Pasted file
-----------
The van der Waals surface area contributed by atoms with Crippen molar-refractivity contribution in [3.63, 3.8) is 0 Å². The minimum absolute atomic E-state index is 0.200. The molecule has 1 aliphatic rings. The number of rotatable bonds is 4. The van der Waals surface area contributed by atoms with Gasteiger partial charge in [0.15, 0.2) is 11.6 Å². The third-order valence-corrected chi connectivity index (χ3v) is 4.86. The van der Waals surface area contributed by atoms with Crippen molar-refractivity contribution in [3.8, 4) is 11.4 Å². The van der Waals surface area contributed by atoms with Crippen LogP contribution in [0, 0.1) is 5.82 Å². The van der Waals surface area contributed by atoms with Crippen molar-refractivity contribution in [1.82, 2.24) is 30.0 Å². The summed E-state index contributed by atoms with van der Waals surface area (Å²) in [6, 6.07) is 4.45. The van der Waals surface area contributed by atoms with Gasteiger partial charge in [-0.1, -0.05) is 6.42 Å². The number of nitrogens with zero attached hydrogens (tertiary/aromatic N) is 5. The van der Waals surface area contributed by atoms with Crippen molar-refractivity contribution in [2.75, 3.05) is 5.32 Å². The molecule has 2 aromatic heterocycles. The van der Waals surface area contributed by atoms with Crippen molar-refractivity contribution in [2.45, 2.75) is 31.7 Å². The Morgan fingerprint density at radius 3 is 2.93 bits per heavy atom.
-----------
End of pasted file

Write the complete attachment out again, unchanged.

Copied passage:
The van der Waals surface area contributed by atoms with Crippen molar-refractivity contribution in [3.63, 3.8) is 0 Å². The minimum absolute atomic E-state index is 0.200. The molecule has 1 aliphatic rings. The number of rotatable bonds is 4. The van der Waals surface area contributed by atoms with Gasteiger partial charge in [0.15, 0.2) is 11.6 Å². The third-order valence-corrected chi connectivity index (χ3v) is 4.86. The van der Waals surface area contributed by atoms with Crippen molar-refractivity contribution in [3.8, 4) is 11.4 Å². The van der Waals surface area contributed by atoms with Crippen LogP contribution in [0, 0.1) is 5.82 Å². The van der Waals surface area contributed by atoms with Crippen molar-refractivity contribution in [1.82, 2.24) is 30.0 Å². The summed E-state index contributed by atoms with van der Waals surface area (Å²) in [6, 6.07) is 4.45. The van der Waals surface area contributed by atoms with Gasteiger partial charge in [-0.1, -0.05) is 6.42 Å². The number of nitrogens with zero attached hydrogens (tertiary/aromatic N) is 5. The van der Waals surface area contributed by atoms with Crippen molar-refractivity contribution in [2.75, 3.05) is 5.32 Å². The molecule has 2 aromatic heterocycles. The van der Waals surface area contributed by atoms with Crippen molar-refractivity contribution in [2.45, 2.75) is 31.7 Å². The Morgan fingerprint density at radius 3 is 2.93 bits per heavy atom.